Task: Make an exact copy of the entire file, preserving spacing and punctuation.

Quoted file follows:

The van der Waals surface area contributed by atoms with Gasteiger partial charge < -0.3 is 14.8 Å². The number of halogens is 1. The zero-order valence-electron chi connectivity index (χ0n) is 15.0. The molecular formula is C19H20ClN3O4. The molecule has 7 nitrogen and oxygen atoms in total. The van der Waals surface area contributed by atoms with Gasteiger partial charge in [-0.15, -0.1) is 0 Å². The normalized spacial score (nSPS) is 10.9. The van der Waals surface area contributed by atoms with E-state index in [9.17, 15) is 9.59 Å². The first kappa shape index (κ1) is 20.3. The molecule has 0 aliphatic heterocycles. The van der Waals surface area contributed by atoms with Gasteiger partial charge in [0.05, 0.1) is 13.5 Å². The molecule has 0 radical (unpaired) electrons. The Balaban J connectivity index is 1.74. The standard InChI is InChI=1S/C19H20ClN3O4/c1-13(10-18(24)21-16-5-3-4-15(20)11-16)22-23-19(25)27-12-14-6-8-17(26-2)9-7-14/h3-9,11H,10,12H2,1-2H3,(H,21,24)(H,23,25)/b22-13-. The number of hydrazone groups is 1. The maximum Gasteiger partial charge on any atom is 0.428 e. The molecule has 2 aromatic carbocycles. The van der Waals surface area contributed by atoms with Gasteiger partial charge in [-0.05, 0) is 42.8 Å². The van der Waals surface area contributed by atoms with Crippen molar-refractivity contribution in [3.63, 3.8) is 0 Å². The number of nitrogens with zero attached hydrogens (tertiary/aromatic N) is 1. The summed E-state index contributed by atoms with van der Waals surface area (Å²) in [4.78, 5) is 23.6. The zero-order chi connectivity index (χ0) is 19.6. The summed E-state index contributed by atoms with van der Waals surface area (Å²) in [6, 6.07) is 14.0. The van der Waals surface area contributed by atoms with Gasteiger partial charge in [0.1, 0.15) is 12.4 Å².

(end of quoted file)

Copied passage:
The van der Waals surface area contributed by atoms with Gasteiger partial charge < -0.3 is 14.8 Å². The number of halogens is 1. The zero-order valence-electron chi connectivity index (χ0n) is 15.0. The molecular formula is C19H20ClN3O4. The molecule has 7 nitrogen and oxygen atoms in total. The van der Waals surface area contributed by atoms with Gasteiger partial charge in [-0.15, -0.1) is 0 Å². The normalized spacial score (nSPS) is 10.9. The van der Waals surface area contributed by atoms with E-state index in [9.17, 15) is 9.59 Å². The first kappa shape index (κ1) is 20.3. The molecule has 0 aliphatic heterocycles. The van der Waals surface area contributed by atoms with Gasteiger partial charge in [0.05, 0.1) is 13.5 Å². The molecule has 0 radical (unpaired) electrons. The Balaban J connectivity index is 1.74. The standard InChI is InChI=1S/C19H20ClN3O4/c1-13(10-18(24)21-16-5-3-4-15(20)11-16)22-23-19(25)27-12-14-6-8-17(26-2)9-7-14/h3-9,11H,10,12H2,1-2H3,(H,21,24)(H,23,25)/b22-13-. The number of hydrazone groups is 1. The maximum Gasteiger partial charge on any atom is 0.428 e. The molecule has 2 aromatic carbocycles. The van der Waals surface area contributed by atoms with Gasteiger partial charge in [-0.05, 0) is 42.8 Å². The van der Waals surface area contributed by atoms with Crippen molar-refractivity contribution in [3.63, 3.8) is 0 Å². The number of nitrogens with zero attached hydrogens (tertiary/aromatic N) is 1. The summed E-state index contributed by atoms with van der Waals surface area (Å²) in [4.78, 5) is 23.6. The zero-order chi connectivity index (χ0) is 19.6. The summed E-state index contributed by atoms with van der Waals surface area (Å²) in [6, 6.07) is 14.0. The van der Waals surface area contributed by atoms with Gasteiger partial charge in [0.1, 0.15) is 12.4 Å².